Visiting the Sliema Roman Baths in Malta was something I did somewhat accidentally.
You see, after a day of roaming around Saint Paul’s Bay and relaxing at the Pebbles Resort Malta I was recharged and ready to spend the day exploring the island.
There were numerous places I wanted to visit whilst in Malta—and in classic Amy Morgan fashion, none of them were close to one another. As the ol’ locations of interest were all scattered across the island and in no way close to each other, I looked into hiring a car. However, the reviews of the hiring companies located near were a bit iffy, and the one company I found which wasn’t, didn’t have any cars available—so I ended up using the public transport system. A system which runs on time and is well-connected, but can take an age to get anywhere! Because of this, I packed a bag ready for a full day of exploring—and with a rough route in mind, set off.
The first stop on my tour was Sliema. Back in the day, Sliema was a small village where fishermen and their families would reside. But in the 1950’s the development in the area really kicked off, and so when you fast forward to today, you’ll find that Sliema is a densely populated town filled with coastal-loving locals and tourists alike.
Due to the British influence (who ruled at the time), there used to be a lot of Victorian-style villas and townhouses in Sliema, however, the development which turned the area into the first resort town, saw many of these properties disappear. Yet traces of the Victorian era can still be seen. It can be seen in the art nouveau residences which remain on some of the inner streets, it can be seen on some of the prestigious Victorian properties on the seaside, and it can be seen in Sliema’s Roman Baths.
I know, I know, how can something “Roman” be Victorian?
I’ll tell you how!
You see, after walking along the coastal path, taking in the sights and Malta’s warm breeze, I stumbled across Fond Ghadir—one of Malta’s beaches.
Not one to pass up an opportunity to be beside the sea, I walked down the steps and towards the ocean. It was here, just past the old salt pans and people getting ready for their morning swim, that I found Sliema’s Roman Baths.
The Sliema Roman Baths are a series of square pools which have been carved into the rocks along the coast. Whilst often referred to as the Sliema Roman Baths, their exact creation date is not known. Some believe that the baths were dug out in the 1600s and others believe that they were formed and became popular during the Victorian Era by vacationing Brits dipping in the sea as a leisure activity.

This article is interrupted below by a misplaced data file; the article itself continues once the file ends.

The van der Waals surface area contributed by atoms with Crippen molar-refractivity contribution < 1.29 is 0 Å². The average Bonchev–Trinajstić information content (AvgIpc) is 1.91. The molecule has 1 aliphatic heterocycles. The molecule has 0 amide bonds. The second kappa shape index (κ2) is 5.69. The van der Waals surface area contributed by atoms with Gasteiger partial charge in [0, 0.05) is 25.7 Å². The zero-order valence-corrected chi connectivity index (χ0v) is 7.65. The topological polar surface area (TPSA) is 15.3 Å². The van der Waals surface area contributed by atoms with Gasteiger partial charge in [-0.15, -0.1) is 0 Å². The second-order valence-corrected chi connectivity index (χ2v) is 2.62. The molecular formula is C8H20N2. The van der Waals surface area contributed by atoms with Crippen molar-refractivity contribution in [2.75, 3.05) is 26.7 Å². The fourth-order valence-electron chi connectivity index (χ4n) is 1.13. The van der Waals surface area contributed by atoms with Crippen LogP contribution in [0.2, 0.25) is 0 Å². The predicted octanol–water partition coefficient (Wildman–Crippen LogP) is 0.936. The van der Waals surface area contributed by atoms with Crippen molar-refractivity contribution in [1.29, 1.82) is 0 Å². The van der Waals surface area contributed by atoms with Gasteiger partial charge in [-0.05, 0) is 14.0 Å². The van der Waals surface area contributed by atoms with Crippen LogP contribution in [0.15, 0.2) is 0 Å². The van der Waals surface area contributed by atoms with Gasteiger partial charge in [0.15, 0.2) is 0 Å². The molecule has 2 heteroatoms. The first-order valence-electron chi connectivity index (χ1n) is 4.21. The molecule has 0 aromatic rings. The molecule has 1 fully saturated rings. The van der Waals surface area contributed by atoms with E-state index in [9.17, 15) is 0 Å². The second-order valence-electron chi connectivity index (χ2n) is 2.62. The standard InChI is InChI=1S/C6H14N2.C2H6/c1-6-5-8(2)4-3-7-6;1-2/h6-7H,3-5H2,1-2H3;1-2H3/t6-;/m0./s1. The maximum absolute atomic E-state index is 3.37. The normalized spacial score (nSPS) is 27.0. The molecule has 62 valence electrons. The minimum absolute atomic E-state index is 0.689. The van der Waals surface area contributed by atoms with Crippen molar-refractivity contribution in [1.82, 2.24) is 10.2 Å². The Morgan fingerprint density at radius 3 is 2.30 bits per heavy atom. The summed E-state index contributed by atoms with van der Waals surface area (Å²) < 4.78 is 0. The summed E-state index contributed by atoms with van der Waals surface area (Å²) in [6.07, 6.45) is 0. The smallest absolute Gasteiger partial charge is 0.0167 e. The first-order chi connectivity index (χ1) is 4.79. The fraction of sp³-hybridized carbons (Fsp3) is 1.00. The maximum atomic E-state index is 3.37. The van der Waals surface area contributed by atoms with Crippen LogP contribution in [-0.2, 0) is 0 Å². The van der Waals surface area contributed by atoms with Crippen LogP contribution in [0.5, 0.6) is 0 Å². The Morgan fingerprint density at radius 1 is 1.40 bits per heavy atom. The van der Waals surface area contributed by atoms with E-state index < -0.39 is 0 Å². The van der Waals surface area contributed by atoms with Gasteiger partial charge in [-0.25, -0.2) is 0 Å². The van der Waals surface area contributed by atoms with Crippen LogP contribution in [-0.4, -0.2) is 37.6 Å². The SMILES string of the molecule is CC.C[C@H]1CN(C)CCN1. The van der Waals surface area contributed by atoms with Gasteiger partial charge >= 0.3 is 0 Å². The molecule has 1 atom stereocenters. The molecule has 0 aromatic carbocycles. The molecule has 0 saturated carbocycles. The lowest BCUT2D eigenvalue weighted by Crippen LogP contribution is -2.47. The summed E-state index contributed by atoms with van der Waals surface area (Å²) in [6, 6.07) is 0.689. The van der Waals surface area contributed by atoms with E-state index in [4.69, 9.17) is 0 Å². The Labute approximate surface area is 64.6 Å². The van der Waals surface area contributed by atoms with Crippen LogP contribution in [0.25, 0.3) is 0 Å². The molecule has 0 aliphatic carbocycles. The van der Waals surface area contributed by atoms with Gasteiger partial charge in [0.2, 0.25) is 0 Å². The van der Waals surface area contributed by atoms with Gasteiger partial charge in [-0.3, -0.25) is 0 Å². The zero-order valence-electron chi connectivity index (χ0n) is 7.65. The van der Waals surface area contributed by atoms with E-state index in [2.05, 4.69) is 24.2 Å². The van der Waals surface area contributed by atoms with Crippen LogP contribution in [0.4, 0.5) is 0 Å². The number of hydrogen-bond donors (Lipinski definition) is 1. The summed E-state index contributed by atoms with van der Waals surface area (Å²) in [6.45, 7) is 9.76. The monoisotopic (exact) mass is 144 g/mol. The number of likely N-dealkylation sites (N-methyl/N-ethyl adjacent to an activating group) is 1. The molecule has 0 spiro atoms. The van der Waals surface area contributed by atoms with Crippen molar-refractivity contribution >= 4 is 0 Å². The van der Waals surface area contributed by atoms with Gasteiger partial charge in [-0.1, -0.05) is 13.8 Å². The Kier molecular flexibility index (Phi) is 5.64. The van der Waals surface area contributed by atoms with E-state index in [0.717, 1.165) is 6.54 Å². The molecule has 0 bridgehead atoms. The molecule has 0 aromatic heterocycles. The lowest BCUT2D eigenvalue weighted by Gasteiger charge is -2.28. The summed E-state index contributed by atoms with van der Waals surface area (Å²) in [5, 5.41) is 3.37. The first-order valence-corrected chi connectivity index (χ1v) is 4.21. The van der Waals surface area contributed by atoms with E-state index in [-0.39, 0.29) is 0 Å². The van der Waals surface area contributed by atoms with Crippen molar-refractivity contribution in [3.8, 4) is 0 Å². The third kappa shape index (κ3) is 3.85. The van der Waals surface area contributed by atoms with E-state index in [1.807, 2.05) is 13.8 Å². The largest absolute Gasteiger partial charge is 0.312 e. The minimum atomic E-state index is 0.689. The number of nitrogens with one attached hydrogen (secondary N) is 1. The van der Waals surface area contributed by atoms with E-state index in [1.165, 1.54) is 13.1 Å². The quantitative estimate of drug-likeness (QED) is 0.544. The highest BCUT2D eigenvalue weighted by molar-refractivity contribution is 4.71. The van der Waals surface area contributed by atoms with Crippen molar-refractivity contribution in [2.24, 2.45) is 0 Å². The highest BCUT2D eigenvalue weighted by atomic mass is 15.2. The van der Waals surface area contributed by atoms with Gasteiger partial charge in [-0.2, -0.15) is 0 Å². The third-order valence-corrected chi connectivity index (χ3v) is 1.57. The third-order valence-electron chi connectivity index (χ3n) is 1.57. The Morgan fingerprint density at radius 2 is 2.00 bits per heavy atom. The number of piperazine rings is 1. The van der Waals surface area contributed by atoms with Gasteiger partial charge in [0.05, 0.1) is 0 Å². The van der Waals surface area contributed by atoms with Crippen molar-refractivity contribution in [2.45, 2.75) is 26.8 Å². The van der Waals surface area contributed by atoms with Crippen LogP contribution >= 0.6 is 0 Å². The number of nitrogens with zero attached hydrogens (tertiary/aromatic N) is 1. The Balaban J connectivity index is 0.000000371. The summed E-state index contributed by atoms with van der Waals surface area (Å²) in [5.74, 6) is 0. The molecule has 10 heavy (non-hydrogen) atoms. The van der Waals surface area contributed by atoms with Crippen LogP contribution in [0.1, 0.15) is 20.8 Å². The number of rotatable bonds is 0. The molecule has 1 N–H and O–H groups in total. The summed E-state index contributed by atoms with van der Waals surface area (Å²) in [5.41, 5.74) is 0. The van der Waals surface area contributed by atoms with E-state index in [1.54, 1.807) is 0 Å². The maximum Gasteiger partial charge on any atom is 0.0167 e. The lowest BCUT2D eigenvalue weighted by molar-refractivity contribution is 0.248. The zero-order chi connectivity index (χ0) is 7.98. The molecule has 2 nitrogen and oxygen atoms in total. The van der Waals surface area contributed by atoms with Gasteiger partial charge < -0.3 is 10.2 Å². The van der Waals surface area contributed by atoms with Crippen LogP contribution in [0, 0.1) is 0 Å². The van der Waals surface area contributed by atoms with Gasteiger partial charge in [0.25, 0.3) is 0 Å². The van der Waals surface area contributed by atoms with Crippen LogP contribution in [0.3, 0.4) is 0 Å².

It’s believed that these pools were favoured as many Victorians could not swim and so the Sliema Roman Baths provided some semblance of protection from the changing tides and depths that the ocean brings. Each of the baths would have been covered with a canopy for shade and privacy, and if you look closely in the corner of these baths, you’ll see where the wooden posts would have been planted.
You see, back then stripping off into your bikini for a quick dip didn’t happen. Swimming wasn’t something you could do spontaneously, let alone in a bikini—not according to Folklorist Arthur Grima anyway! In 1992 he wrote in the l-Inwara journal that up until the 1930’s “whenever you see a woman at the sea you would have thought that she had fallen in the sea as she would have been fully clothed.”
It’s strange to think that in those times, women would have gone swimming wearing more clothes than I was wearing for a day of exploring. But the great thing about swimming costumes and bikinis these days? You can slip them under your clothes, meaning when you find something as irresistible as the Sliema Roman Baths, you can strip off and shimmy straight in.
I arrived relatively early so had my pick of the pools to choose from. However, there were families already there, teaching their littles how to swim. The foreshore is rocky, so you’ll want to take water shoes. I didn’t, and in both shoes and barefoot it was slippery, but despite my predisposition for being clumsy, I persisted. Throwing my clothes to one (dry) side and testing out the water.
Spoiler alert: it’s cold.
The Sliema Roman Baths are filled with fresh water which circulates due to the one or two gutters which have been cut into the rock, allowing the water (and fish) to flow in and out freely.
Due to erosion over the years, each of the pools is different and has varying depths of water. Yet the water is clear in each of them, making it a little difficult to tell just how deep some of Sliema Roman Baths are. But you shouldn’t worry, as some of the pools have steps descending into them. Many of these have eroded, but Malta’s on it and have added ladders in for additional safety, so fear not!
It’s like having your own sea-view private pool, except nowadays, those Victorian canopies aren’t there, and due to their popularity, it’s not quite as peaceful as it may have been back then. But regardless, dipping into Sliema’s Roman Baths is like taking a dip in history.
After testing out the water in the Sliema Roman Baths, I continued on my way walking along the water’s edge, which is where I noticed just how much the Maltese utilise the sea. I don’t just mean that with watersports, boat trips or scuba diving excursions. But all along the seafront, you’ll find areas sectioned off with netting/rope for swimmers and ladders bolted into rocks every so many metres, for ease of getting in and out. It’s clear that Malta is a country that loves a good swim!
With that, my time at the Sliema Roman Baths in Font Ghadir was over and I continued on my way for a day of explorations… But more on that later!